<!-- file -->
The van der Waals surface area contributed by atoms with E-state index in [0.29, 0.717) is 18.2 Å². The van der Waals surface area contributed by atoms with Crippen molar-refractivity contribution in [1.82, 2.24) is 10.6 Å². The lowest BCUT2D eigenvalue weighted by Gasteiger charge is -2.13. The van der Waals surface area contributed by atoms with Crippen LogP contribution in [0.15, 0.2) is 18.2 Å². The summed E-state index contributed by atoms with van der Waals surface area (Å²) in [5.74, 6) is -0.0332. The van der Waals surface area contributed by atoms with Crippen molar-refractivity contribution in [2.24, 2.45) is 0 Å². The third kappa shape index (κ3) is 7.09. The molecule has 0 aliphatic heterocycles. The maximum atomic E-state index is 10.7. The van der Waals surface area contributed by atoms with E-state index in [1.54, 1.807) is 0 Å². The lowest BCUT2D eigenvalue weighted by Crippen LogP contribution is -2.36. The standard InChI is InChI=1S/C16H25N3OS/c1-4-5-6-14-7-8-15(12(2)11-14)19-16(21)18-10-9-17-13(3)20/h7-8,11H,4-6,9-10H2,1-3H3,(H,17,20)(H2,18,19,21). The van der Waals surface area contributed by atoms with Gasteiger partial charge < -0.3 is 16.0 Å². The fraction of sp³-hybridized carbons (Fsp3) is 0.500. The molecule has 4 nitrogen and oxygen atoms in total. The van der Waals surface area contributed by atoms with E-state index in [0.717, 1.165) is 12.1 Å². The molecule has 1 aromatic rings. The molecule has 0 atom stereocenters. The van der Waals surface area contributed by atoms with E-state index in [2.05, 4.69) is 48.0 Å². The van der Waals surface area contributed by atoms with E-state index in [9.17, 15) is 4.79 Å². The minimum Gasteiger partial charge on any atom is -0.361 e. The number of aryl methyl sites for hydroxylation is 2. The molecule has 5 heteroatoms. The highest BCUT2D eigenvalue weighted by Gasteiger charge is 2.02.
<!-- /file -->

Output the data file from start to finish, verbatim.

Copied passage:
The van der Waals surface area contributed by atoms with E-state index in [0.29, 0.717) is 18.2 Å². The van der Waals surface area contributed by atoms with Crippen molar-refractivity contribution in [1.82, 2.24) is 10.6 Å². The lowest BCUT2D eigenvalue weighted by Gasteiger charge is -2.13. The van der Waals surface area contributed by atoms with Crippen LogP contribution in [0.15, 0.2) is 18.2 Å². The summed E-state index contributed by atoms with van der Waals surface area (Å²) in [5.74, 6) is -0.0332. The van der Waals surface area contributed by atoms with Crippen molar-refractivity contribution in [2.24, 2.45) is 0 Å². The third kappa shape index (κ3) is 7.09. The molecule has 0 aliphatic heterocycles. The maximum atomic E-state index is 10.7. The van der Waals surface area contributed by atoms with E-state index in [1.54, 1.807) is 0 Å². The lowest BCUT2D eigenvalue weighted by Crippen LogP contribution is -2.36. The standard InChI is InChI=1S/C16H25N3OS/c1-4-5-6-14-7-8-15(12(2)11-14)19-16(21)18-10-9-17-13(3)20/h7-8,11H,4-6,9-10H2,1-3H3,(H,17,20)(H2,18,19,21). The van der Waals surface area contributed by atoms with Gasteiger partial charge < -0.3 is 16.0 Å². The fraction of sp³-hybridized carbons (Fsp3) is 0.500. The molecule has 4 nitrogen and oxygen atoms in total. The van der Waals surface area contributed by atoms with E-state index in [0.717, 1.165) is 12.1 Å². The molecule has 1 aromatic rings. The molecule has 0 atom stereocenters. The van der Waals surface area contributed by atoms with E-state index in [2.05, 4.69) is 48.0 Å². The van der Waals surface area contributed by atoms with E-state index in [9.17, 15) is 4.79 Å². The minimum Gasteiger partial charge on any atom is -0.361 e. The number of aryl methyl sites for hydroxylation is 2. The molecule has 5 heteroatoms. The highest BCUT2D eigenvalue weighted by Gasteiger charge is 2.02.